In today’s environment more than ever, risk attribution is becoming critical to understanding portfolio composition. It is more important to understand how much risk we are effectively betting on a given position as it is to create a prediction for the return of that position. Incorrect position sizes (look up the London Whale) can turn a positive expectation into a negative proposition at the portfolio level. But how do we determine risk in a portfolio context? The traditional method of decomposing risk looks at both marginal and risk contributions for the assets contained in the portfolio.
First, lets define what marginal contributions are in contrast to risk contributions. The concept of marginal is central to economics, and considers the unique impact of a change in a variable in the context of a complex system. It is essentially a derivative that measures the rate of change in some measure of interest given a small change in a variable. An example might be studying what if any impact further quantitative easing would have on the economy. But what about the marginal contribution of an asset to portfolio risk? For some reason, this concept is poorly explained and the notation is often inconsistent. In English, the marginal risk contribution (MRC) of asset A (lets call this “a”) to the portfolio (which contains asset A) is equal to:
MRC= correlation of asset A to the portfolio x the standard deviation of asset A
or alternatively (Ca/p) x (SDa)
The marginal risk contribution can more intuitively be expressed using a concept many of us are all familiar with– Beta. It is conventional to judge the risk of a given security by its “Beta” to a given stock index. Often the example is given that we can estimate the % change of a stock on a given day by multiplying the beta of that stock to the index to the % change of the index. In other words, if we look at a stock that has a beta of 2 to the S&P500 and the S&P500 goes up 1% tomorrow, then the stock should probably go up 2% (2x 1%). Often the stock in question is actually a member of the S&P500 index. This makes the MRC easy to understand. In this case we want to understand how the stock might increase portfolio risk given a small change in the allocation to that stock. That is, how much would the S&P500 risk be impacted by a change in the value of one of its holdings. The alternative formulation is:
MRC= Beta of asset A x Standard Deviation of the Portfolio
or (Ba/p) x (SDp)
Note that this implies that the the marginal risk contribution can actually be negative, which would suggest we increase the weight of that asset in the portfolio. From a risk management standpoint, it is desirable to equalize marginal risk contributions from assets in the portfolio so that small changes in the value of each asset would have the same impact on portfolio risk (in terms of the rate of change). However, this concept can border on the ridiculous since anything other than a small change would concentrate the risk of the portfolio in the assets that have the largest risk contribution. So how do we measure the risk contribution of an asset (RC)? As it turns out, the answer is quite simple:
RC= the % weight of asset A in the portfolio x Beta of asset A x Standard Deviation of the Portfolio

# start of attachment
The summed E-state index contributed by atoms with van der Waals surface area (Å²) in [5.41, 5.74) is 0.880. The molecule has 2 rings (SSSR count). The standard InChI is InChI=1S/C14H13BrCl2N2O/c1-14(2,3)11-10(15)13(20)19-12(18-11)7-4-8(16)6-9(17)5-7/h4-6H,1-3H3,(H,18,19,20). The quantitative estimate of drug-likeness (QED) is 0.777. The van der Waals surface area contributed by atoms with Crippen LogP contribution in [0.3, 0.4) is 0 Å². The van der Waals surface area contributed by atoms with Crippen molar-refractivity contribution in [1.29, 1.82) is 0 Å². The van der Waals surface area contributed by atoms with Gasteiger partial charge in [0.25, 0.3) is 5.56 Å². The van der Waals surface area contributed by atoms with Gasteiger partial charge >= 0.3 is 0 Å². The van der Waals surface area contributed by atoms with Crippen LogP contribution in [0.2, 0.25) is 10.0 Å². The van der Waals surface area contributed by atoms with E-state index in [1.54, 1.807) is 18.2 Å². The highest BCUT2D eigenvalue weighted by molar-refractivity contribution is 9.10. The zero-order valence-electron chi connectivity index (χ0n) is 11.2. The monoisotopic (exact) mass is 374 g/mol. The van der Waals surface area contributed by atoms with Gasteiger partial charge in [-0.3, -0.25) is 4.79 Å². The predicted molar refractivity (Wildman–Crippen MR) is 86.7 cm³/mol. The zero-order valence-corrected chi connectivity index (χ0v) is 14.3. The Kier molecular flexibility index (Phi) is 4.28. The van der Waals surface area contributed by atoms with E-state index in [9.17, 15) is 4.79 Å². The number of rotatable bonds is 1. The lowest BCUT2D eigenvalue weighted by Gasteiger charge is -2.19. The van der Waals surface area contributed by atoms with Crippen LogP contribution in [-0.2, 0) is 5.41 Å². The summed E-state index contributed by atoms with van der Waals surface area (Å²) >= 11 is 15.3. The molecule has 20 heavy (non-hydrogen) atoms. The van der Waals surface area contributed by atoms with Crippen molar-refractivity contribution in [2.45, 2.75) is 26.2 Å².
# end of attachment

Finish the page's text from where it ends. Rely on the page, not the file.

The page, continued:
or Wa x (Ba/p) x (SDp) OR Wa x (Ca/p) x (SDa)
OR even simpler- RC= Wa x MRC
Note that the Portfolio Risk (SDp)= RC(a)+ RC (b)+…………….RC (n)
In other words, the portfolio risk/standard deviation is the sum of the risk contributions from each asset.
For example, if I am running a hedge fund and I hold 25% of my portfolio in the stock Bank of America, and it has a Beta to the portfolio of 3 and the portfolio has a standard deviation of 10%, then the RC= .25 x 3 x 10%= 7.5%
This means that 75% of my portfolio risk is going to be dictated by what happens to Bank of America– if it goes up, I make a lot of money, if it goes down the portfolio will also tank. It doesn’t take a genius to see that this means that the risk is too concentrated in one stock. In practice, it is desirable to spread out total risk contributions across as many stocks or assets as you can in the most equivalent manner. This is one way to look at diversification– spreading out your effective bets in a way that has as little concentration risk as possible. The concept of diversification has more than just this one element–but that is a topic for a future article.
These risk attribution concepts are also central to optimization using traditional approaches such as minimum variance, risk parity, maximum diversification, and mean-variance. All of these methods positioned in the form of unconstrained solutions (long and short) require an equalization of either marginal or risk contributions.Lets preview how some traditional optimization methods address risk. This will be addressed in further detail with my forthcoming paper on the “Minimum Correlation Algorithm.”
Minimum Variance- the marginal risk contributions are equivalent
Mean-Variance- the marginal sharpe ratios are equivalent
Risk Parity (see ERC by Roncalli http://www.thierry-roncalli.com/download/erc-slides.pdf )- the risk contributions are equivalent
Max Diversification (See Choueifaty http://www.iijournals.com/doi/abs/10.3905/JPM.2008.35.1.40)- the marginal correlations are equivalent. (Note that this is functionally equivalent the Minimum Correlation Portfolio but is different than the Minimum Correlation Algorithm: http://cssanalytics.wordpress.com/2011/08/09/forecast-free-algorithms-a-new-benchmark-for-tactical-strategies/
Note that in long only versions of these methods (with the exception of risk parity) the feature of equal marginals or risk contribution no longer holds. However, these algorithms seek to find the best solution without short-selling that often produces nearly equivalent values.